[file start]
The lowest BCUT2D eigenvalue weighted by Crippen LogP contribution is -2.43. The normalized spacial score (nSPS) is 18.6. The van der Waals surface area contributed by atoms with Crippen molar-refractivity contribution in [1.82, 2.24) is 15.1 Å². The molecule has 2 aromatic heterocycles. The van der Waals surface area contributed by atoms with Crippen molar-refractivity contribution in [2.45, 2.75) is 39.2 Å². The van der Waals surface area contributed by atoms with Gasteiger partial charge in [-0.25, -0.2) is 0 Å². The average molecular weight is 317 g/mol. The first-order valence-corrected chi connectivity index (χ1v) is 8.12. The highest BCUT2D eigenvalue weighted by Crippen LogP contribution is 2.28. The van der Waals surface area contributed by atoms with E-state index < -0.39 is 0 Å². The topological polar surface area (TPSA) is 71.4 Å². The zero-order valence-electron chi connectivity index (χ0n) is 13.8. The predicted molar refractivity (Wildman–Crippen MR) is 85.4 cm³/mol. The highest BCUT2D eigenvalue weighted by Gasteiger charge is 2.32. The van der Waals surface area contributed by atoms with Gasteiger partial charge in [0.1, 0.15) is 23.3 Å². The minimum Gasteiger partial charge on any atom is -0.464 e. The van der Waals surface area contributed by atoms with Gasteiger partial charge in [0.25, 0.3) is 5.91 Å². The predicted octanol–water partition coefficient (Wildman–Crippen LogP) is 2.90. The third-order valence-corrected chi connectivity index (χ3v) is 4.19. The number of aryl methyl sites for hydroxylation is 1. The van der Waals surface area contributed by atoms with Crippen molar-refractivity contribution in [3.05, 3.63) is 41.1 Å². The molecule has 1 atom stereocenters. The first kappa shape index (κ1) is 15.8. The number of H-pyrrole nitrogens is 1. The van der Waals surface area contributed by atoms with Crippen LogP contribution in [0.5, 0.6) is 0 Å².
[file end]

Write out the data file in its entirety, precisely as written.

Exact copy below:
The lowest BCUT2D eigenvalue weighted by Crippen LogP contribution is -2.43. The normalized spacial score (nSPS) is 18.6. The van der Waals surface area contributed by atoms with Crippen molar-refractivity contribution in [1.82, 2.24) is 15.1 Å². The molecule has 2 aromatic heterocycles. The van der Waals surface area contributed by atoms with Crippen molar-refractivity contribution in [2.45, 2.75) is 39.2 Å². The van der Waals surface area contributed by atoms with Gasteiger partial charge in [-0.25, -0.2) is 0 Å². The average molecular weight is 317 g/mol. The first-order valence-corrected chi connectivity index (χ1v) is 8.12. The highest BCUT2D eigenvalue weighted by Crippen LogP contribution is 2.28. The van der Waals surface area contributed by atoms with E-state index < -0.39 is 0 Å². The topological polar surface area (TPSA) is 71.4 Å². The zero-order valence-electron chi connectivity index (χ0n) is 13.8. The predicted molar refractivity (Wildman–Crippen MR) is 85.4 cm³/mol. The highest BCUT2D eigenvalue weighted by Gasteiger charge is 2.32. The van der Waals surface area contributed by atoms with Gasteiger partial charge in [0.1, 0.15) is 23.3 Å². The minimum Gasteiger partial charge on any atom is -0.464 e. The van der Waals surface area contributed by atoms with Gasteiger partial charge in [0.25, 0.3) is 5.91 Å². The predicted octanol–water partition coefficient (Wildman–Crippen LogP) is 2.90. The third-order valence-corrected chi connectivity index (χ3v) is 4.19. The number of aryl methyl sites for hydroxylation is 1. The van der Waals surface area contributed by atoms with Crippen molar-refractivity contribution in [3.05, 3.63) is 41.1 Å². The molecule has 1 atom stereocenters. The first kappa shape index (κ1) is 15.8. The number of H-pyrrole nitrogens is 1. The van der Waals surface area contributed by atoms with Crippen LogP contribution in [0.5, 0.6) is 0 Å².